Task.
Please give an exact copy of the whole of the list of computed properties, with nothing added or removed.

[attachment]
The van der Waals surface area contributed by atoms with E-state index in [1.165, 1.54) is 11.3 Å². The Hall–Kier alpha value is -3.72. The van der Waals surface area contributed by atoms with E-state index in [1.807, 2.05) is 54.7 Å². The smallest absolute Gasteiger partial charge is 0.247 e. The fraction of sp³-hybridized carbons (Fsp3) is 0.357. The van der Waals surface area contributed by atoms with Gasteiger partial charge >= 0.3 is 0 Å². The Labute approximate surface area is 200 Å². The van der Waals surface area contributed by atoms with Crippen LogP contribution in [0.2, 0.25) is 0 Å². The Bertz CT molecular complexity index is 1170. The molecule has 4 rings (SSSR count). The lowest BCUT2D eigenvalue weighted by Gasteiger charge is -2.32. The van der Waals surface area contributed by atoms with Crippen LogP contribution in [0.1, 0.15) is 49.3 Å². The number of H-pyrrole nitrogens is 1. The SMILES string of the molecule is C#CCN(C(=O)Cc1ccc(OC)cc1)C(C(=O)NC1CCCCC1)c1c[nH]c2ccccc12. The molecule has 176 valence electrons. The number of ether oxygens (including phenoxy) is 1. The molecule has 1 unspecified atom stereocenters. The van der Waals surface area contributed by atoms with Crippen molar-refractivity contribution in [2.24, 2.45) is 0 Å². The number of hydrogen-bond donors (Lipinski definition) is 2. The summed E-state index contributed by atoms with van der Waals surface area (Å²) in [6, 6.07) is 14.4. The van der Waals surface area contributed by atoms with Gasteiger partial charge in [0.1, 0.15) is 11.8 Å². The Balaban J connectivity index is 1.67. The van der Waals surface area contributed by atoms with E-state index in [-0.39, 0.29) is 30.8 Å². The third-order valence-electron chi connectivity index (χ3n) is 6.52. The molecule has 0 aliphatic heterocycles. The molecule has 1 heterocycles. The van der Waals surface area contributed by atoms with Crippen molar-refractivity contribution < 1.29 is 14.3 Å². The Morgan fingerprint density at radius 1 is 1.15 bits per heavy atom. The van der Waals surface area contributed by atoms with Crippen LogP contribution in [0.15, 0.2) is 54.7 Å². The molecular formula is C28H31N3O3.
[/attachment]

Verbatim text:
The van der Waals surface area contributed by atoms with E-state index in [1.165, 1.54) is 11.3 Å². The Hall–Kier alpha value is -3.72. The van der Waals surface area contributed by atoms with E-state index in [1.807, 2.05) is 54.7 Å². The smallest absolute Gasteiger partial charge is 0.247 e. The fraction of sp³-hybridized carbons (Fsp3) is 0.357. The van der Waals surface area contributed by atoms with Gasteiger partial charge >= 0.3 is 0 Å². The Labute approximate surface area is 200 Å². The van der Waals surface area contributed by atoms with Crippen LogP contribution in [0.2, 0.25) is 0 Å². The Bertz CT molecular complexity index is 1170. The molecule has 4 rings (SSSR count). The lowest BCUT2D eigenvalue weighted by Gasteiger charge is -2.32. The van der Waals surface area contributed by atoms with Crippen LogP contribution in [0.1, 0.15) is 49.3 Å². The number of H-pyrrole nitrogens is 1. The SMILES string of the molecule is C#CCN(C(=O)Cc1ccc(OC)cc1)C(C(=O)NC1CCCCC1)c1c[nH]c2ccccc12. The molecule has 176 valence electrons. The number of ether oxygens (including phenoxy) is 1. The molecule has 1 unspecified atom stereocenters. The van der Waals surface area contributed by atoms with Crippen molar-refractivity contribution in [2.24, 2.45) is 0 Å². The number of hydrogen-bond donors (Lipinski definition) is 2. The summed E-state index contributed by atoms with van der Waals surface area (Å²) in [6, 6.07) is 14.4. The van der Waals surface area contributed by atoms with Gasteiger partial charge in [0.1, 0.15) is 11.8 Å². The Balaban J connectivity index is 1.67. The van der Waals surface area contributed by atoms with E-state index in [-0.39, 0.29) is 30.8 Å². The third-order valence-electron chi connectivity index (χ3n) is 6.52. The molecule has 0 aliphatic heterocycles. The molecule has 1 heterocycles. The van der Waals surface area contributed by atoms with Crippen molar-refractivity contribution < 1.29 is 14.3 Å². The Morgan fingerprint density at radius 1 is 1.15 bits per heavy atom. The van der Waals surface area contributed by atoms with Crippen LogP contribution in [0.15, 0.2) is 54.7 Å². The molecular formula is C28H31N3O3.